Republican Nancy Kassebaum endorses Kansas Democrats these days. What does she know?

Dave Williams/Associated Press file photo

Why doesn’t Nancy Kassebaum endorse Republicans anymore?

Kassebaum was a popular GOP senator from Kansas for 18 years, but lately she’s been endorsing Democrats in big races. This week, she backed Gov. Laura Kelly’s reelection campaign, four years after endorsing Kelly’s first gubernatorial run. In between, she endorsed Democrat Barbara Bollier’s run for U.S. Senate against Roger Marshall, the eventual victor.

This week’s announcement was all the more notable because Attorney General Derek Schmidt, Kelly’s Republican challenger, worked for Kassebaum early in his political career.

That’s awkward, to say the least.

“Derek will always be grateful to Nancy for giving him an early opportunity for public service as a junior member of her staff 30 years ago,” C.J. Grover, Schmidt’s campaign manager, said in a statement. “He admires her personally, despite their political differences, but has been disappointed with the fact that she has not supported a Republican nominee for governor of Kansas during this century.”

Grover is onto something. Despite her pedigree — her father, Alf Landon, was the GOP’s sacrificial lamb nominee for president against Franklin Roosevelt in 1936 — it is difficult to think of Kassebaum as a Republican in good standing. Not only does she endorse Democrats, but she also called for Donald Trump’s impeachment after the Jan. 6, 2021, insurrection. It’s not an insult to suggest that Kassebaum might be a “RINO,” a Republican In Name Only.

What happened? Did she leave the GOP, or did the GOP leave her?

Probably the latter. Kassebaum was always a moderate. She was a supporter of the Equal Rights Amendment, and an outspoken — if seemingly reluctant — advocate of a woman’s right to an abortion. “I believe that abortion is seldom, if ever, the right moral choice, but it should nevertheless be a choice,” she said in a 1983 Senate speech. The issue, she added, “is not one which is appropriately addressed in any legislative forum.”

She was also bipartisan, when the times called for it. Perhaps most famously, Kassebaum partnered with Sen. Edward Kennedy, the progressive scourge of conservatives everywhere, on a 1996 law that gave American workers the option to keep their health insurance when they left their jobs. It was a small but vital step forward between the collapse of President Bill Clinton’s universal health care proposal and the passage of the Affordable Care Act in 2010.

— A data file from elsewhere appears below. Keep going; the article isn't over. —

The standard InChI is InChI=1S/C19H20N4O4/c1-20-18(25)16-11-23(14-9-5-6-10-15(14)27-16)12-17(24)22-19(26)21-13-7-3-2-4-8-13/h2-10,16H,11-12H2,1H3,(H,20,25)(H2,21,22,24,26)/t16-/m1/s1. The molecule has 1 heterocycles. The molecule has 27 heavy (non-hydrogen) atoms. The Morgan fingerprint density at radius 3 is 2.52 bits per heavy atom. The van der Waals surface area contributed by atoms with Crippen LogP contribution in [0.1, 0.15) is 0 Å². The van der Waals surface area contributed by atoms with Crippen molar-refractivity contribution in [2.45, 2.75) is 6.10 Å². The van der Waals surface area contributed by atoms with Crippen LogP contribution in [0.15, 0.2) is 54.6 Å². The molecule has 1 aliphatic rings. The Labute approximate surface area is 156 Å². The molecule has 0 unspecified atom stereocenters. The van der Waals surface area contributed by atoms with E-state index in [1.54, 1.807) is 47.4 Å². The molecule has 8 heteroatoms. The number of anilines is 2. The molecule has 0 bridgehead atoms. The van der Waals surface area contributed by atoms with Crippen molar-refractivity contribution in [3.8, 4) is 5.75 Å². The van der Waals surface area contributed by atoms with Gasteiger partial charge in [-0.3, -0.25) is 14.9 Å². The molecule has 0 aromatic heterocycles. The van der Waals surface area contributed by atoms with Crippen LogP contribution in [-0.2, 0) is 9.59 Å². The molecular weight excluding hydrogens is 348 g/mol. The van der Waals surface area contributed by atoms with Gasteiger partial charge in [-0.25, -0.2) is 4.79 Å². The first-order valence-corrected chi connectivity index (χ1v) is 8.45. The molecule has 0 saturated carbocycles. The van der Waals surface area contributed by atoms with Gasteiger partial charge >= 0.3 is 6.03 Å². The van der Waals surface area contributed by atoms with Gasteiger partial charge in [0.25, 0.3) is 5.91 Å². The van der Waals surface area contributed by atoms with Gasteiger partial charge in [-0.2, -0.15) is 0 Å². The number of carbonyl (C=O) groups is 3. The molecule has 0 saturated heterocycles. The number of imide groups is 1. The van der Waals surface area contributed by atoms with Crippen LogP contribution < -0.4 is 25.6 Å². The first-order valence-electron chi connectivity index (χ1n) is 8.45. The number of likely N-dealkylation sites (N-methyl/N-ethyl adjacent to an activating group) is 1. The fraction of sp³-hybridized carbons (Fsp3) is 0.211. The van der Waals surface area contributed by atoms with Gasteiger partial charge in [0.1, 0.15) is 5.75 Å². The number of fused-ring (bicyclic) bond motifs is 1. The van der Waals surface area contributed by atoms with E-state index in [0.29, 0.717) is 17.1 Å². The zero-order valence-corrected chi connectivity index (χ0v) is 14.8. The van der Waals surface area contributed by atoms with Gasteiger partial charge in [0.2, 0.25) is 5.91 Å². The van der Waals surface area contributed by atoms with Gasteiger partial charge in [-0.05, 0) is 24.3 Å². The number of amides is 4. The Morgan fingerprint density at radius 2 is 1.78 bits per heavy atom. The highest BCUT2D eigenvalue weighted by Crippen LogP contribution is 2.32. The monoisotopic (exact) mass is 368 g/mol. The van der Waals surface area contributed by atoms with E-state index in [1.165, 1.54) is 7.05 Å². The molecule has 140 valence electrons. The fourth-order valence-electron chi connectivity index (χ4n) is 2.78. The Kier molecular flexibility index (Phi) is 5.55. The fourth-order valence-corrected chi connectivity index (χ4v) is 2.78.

Kansas Republicans knew all of this when they made her their Senate nominee three times between 1978 and 1990. And Kansans knew it when they sent her to Washington. The difference between then and now? There was room for Kassebaum types in the GOP back then. These days, not so much.

Truth be told, times were already changing at the end of Kassebaum’s service in the Senate. In 1992, she helped form the Republican Majority Coalition to battle the rising influence of the religious right within the party. And it’s probably not a coincidence that she chose to leave office rather than run again in 1996, two years after Newt Gingrich spearheaded the GOP’s 1994 takeover of the House of Representatives with an angry, ugly, divisive style of politics that presaged Trumpism.

Kassebaum endorsed Sheila Frahm, another moderate, to be her successor. Kansas Republicans chose Sam Brownback instead. We know how that turned out.

Given that, and the quarter century that has elapsed since her time in office, it might be surprising that Kassebaum’s nod carries much weight. A whole generation of Kansans voters wasn’t even alive the last time she won election, after all. So it’s notable that Schmidt’s campaign — which hasn’t hesitated to throw elbows against Kelly’s other Republican backers — felt compelled to give a “more in sadness than in anger” response to Kassebaum’s endorsement.

That, along with voters’ recent overwhelming rejection of the “Value Them Both” abortion amendment, suggests there’s still room for Nancy Kassebaum’s brand of moderate politics. The Kansas GOP has moved on. But maybe Kansas hasn’t.